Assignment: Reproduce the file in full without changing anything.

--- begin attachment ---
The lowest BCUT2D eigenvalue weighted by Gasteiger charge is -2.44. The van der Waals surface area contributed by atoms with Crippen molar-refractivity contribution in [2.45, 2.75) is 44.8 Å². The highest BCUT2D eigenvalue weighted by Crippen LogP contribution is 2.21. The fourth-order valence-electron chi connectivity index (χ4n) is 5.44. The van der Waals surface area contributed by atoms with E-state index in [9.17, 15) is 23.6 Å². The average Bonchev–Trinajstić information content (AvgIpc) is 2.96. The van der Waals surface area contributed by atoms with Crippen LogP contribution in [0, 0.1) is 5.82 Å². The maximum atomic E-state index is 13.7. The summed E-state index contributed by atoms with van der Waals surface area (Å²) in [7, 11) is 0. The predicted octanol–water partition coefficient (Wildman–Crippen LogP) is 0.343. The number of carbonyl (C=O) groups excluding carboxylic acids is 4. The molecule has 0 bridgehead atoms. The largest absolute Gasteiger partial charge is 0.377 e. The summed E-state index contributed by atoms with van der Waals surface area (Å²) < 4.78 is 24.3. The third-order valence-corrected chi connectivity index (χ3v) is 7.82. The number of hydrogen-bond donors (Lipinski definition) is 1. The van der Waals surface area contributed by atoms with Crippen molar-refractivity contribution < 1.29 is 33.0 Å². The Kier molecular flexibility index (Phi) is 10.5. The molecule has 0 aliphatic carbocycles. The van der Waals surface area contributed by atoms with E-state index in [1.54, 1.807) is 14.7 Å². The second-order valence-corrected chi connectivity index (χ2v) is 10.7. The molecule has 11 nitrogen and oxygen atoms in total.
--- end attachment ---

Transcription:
The lowest BCUT2D eigenvalue weighted by Gasteiger charge is -2.44. The van der Waals surface area contributed by atoms with Crippen molar-refractivity contribution in [2.45, 2.75) is 44.8 Å². The highest BCUT2D eigenvalue weighted by Crippen LogP contribution is 2.21. The fourth-order valence-electron chi connectivity index (χ4n) is 5.44. The van der Waals surface area contributed by atoms with E-state index in [9.17, 15) is 23.6 Å². The average Bonchev–Trinajstić information content (AvgIpc) is 2.96. The van der Waals surface area contributed by atoms with Crippen LogP contribution in [0, 0.1) is 5.82 Å². The maximum atomic E-state index is 13.7. The summed E-state index contributed by atoms with van der Waals surface area (Å²) in [7, 11) is 0. The predicted octanol–water partition coefficient (Wildman–Crippen LogP) is 0.343. The number of carbonyl (C=O) groups excluding carboxylic acids is 4. The molecule has 0 bridgehead atoms. The largest absolute Gasteiger partial charge is 0.377 e. The summed E-state index contributed by atoms with van der Waals surface area (Å²) < 4.78 is 24.3. The third-order valence-corrected chi connectivity index (χ3v) is 7.82. The number of hydrogen-bond donors (Lipinski definition) is 1. The van der Waals surface area contributed by atoms with Crippen molar-refractivity contribution < 1.29 is 33.0 Å². The Kier molecular flexibility index (Phi) is 10.5. The molecule has 0 aliphatic carbocycles. The van der Waals surface area contributed by atoms with E-state index in [1.54, 1.807) is 14.7 Å². The second-order valence-corrected chi connectivity index (χ2v) is 10.7. The molecule has 11 nitrogen and oxygen atoms in total.